Published Mar 21, 2014Are Muppets movies in 2014 aimed at adults or their children? While the talking felt-bags never really went away, their rebirth on the big screen three years ago was treated as something of a second coming, a phenomenon that was clearly aimed at the grown ups who, well, grew up with them. (Full disclosure: I am one of those people).
For all those fond childhood memories, the Muppets always had an edge that adults could get behind. Jim Henson created the original Muppet Show as a vehicle for his marionette puppets to be appreciated by an older demographic, and the show's appeal lies in the way a parent could chuckle from behind the newspaper they were pretending to read while their kids watched on in wonderment. It was failure to recognize this crucial balance that marooned the franchise in straight-to-video limbo for two decades, until Jason Segel put the Muppets back on the right path.
Segel opted out of this sequel, but co-writer Nicholas Stoller returns, as does Flight of the Conchords' co-creator James Bobin and Bret McKenzie, who directed and wrote the film's musical numbers, respectively.
Picking up right where the last film left off, after an epic telethon saved the old Muppet Theatre from the clutches of an evil oil baron, the gang is shocked to find the cameras still rolling. It can only mean one thing: a sequel. After ruminating on the nature of sequels in one of the film's better musical numbers, the Muppets are approached by Dominic Badguy (he tells them it's pronounced "Bad-gee") played by Ricky Gervais. Against Kermit's better judgment, Badguy cajoles the group into a European tour so they can strike while the iron's hot. In reality, Badguy is number two to Constantine, the world's most dangerous frog, a Kermit doppelgänger save for the mole on his face. Recognizing the resemblance, Constantine, who recently escaped from a Russian gulag, replaces Kermit, who's sent back to Siberia in his stead.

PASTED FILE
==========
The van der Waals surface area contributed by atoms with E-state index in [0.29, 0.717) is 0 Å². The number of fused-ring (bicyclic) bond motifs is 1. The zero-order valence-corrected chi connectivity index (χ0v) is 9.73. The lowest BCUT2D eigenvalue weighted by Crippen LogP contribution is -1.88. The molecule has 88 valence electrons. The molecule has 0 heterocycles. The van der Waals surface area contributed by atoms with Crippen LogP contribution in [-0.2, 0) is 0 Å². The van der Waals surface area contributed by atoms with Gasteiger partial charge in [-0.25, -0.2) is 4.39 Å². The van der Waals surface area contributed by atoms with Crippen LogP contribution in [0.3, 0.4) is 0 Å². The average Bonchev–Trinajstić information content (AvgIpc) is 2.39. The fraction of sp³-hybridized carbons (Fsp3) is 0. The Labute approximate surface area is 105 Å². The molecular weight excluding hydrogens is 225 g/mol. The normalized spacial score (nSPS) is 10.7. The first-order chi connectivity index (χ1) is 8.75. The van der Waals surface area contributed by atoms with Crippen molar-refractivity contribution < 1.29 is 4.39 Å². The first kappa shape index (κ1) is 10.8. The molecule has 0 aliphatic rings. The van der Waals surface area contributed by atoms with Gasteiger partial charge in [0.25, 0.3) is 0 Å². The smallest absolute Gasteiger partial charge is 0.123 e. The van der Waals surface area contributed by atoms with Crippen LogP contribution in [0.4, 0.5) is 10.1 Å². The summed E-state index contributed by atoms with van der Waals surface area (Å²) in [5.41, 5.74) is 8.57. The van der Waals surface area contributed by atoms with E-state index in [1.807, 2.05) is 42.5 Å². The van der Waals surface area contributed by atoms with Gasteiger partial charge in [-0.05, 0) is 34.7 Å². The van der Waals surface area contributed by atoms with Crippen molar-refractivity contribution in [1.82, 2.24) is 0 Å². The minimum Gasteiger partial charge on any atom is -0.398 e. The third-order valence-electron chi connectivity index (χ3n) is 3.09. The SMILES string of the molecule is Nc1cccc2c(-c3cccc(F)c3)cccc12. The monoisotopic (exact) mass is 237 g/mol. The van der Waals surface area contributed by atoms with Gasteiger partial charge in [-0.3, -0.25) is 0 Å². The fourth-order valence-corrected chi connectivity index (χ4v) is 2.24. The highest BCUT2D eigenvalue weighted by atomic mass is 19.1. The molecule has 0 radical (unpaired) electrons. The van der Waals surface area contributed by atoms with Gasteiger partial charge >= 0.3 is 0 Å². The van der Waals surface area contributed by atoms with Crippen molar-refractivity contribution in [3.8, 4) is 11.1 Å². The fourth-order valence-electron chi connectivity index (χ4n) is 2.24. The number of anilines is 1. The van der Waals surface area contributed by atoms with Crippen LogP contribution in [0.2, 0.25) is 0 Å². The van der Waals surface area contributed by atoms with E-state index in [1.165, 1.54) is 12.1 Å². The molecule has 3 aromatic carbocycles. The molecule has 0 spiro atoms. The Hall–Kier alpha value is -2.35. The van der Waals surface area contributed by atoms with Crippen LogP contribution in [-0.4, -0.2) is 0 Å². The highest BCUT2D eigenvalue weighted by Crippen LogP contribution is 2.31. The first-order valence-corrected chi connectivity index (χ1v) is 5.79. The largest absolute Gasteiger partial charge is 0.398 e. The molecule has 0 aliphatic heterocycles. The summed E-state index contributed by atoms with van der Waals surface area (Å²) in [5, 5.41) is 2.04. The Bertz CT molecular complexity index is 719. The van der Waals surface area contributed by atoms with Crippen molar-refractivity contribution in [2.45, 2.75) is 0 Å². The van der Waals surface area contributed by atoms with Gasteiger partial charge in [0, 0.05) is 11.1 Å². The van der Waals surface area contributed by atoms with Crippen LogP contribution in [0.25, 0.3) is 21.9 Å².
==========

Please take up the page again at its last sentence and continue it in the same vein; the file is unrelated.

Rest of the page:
Busy plotting the theft of England's crown jewels with Badguy, Constantine takes an arms-length approach to organizing their European shows, pleasing the cast and blinding them to "Kermit's" dubious accent. Meanwhile, Russian officer Nadya (Tina Fey) continuously foils the real Kermit's repeated escape plans. Realizing that his friends aren't coming to rescue him, he finds solace in planning the Gulag's annual revue.
There are, of course, many celebrity cameos, some of which are hilarious, and lots of self-reflexive humour. The Muppets were trading in self-referential jokes for decades before DreamWorks discovered its box office draw with Shrek, and McKenzie's songs add much by staying as sharp and catchy as ever. Still, like the opening number warns, the film does fall into the sequel trap of overstuffing the picture with storylines. Ty Burrell's subplot, as an Interpol agent tracking a series of burglaries with Sam the Eagle, feels shoehorned in, and with the focus clearly on Kermit, Constantine and Badguy, the rest of the Muppets get short shrift. Walter, the moral compass of 2011's The Muppets is little more than a background character for two-thirds of the film, only to come forward when the plot requires a clearheaded, earnest leader while Kermit's M.I.A.
Disney knows the Muppets is a franchise with broad-based appeal, which explains why its many moving plotlines sometimes feel oversimplified for the children they hope will flock to theatres, but it's questionable whether kids in 2014 will recognize the vaudeville conceit of the Muppet Show, or respond to its Marx Bros. style physical comedy. Either way, the Muppets seem incapable of losing their charm and there's more than enough to satisfy their parents, even if they're just going "because their kids want to see it." Muppets Most Wanted lives up to the legacy of its predecessor, even if it fails to better it.